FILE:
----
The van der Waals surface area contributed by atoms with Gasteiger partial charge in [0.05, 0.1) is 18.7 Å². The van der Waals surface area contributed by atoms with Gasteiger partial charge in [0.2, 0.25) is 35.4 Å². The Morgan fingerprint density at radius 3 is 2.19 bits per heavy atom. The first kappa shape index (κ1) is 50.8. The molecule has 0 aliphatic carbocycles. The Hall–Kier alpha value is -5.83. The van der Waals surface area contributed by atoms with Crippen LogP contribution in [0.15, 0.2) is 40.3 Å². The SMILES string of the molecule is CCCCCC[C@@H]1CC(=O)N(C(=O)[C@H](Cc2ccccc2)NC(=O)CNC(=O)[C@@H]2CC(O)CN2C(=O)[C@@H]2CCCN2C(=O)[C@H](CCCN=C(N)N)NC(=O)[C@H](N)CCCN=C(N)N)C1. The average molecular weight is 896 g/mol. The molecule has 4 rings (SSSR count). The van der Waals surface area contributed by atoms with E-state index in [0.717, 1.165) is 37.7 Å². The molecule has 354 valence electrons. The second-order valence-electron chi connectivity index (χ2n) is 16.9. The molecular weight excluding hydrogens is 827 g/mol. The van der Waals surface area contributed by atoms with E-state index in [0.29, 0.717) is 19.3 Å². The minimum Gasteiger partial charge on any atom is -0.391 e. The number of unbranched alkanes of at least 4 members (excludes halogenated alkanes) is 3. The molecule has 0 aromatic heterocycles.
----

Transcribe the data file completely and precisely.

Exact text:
The van der Waals surface area contributed by atoms with Gasteiger partial charge in [0.05, 0.1) is 18.7 Å². The van der Waals surface area contributed by atoms with Gasteiger partial charge in [0.2, 0.25) is 35.4 Å². The Morgan fingerprint density at radius 3 is 2.19 bits per heavy atom. The first kappa shape index (κ1) is 50.8. The molecule has 0 aliphatic carbocycles. The Hall–Kier alpha value is -5.83. The van der Waals surface area contributed by atoms with Crippen LogP contribution in [0.15, 0.2) is 40.3 Å². The SMILES string of the molecule is CCCCCC[C@@H]1CC(=O)N(C(=O)[C@H](Cc2ccccc2)NC(=O)CNC(=O)[C@@H]2CC(O)CN2C(=O)[C@@H]2CCCN2C(=O)[C@H](CCCN=C(N)N)NC(=O)[C@H](N)CCCN=C(N)N)C1. The average molecular weight is 896 g/mol. The molecule has 4 rings (SSSR count). The van der Waals surface area contributed by atoms with E-state index in [0.717, 1.165) is 37.7 Å². The molecule has 354 valence electrons. The second-order valence-electron chi connectivity index (χ2n) is 16.9. The molecular weight excluding hydrogens is 827 g/mol. The van der Waals surface area contributed by atoms with E-state index in [0.29, 0.717) is 19.3 Å². The minimum Gasteiger partial charge on any atom is -0.391 e. The number of unbranched alkanes of at least 4 members (excludes halogenated alkanes) is 3. The molecule has 0 aromatic heterocycles.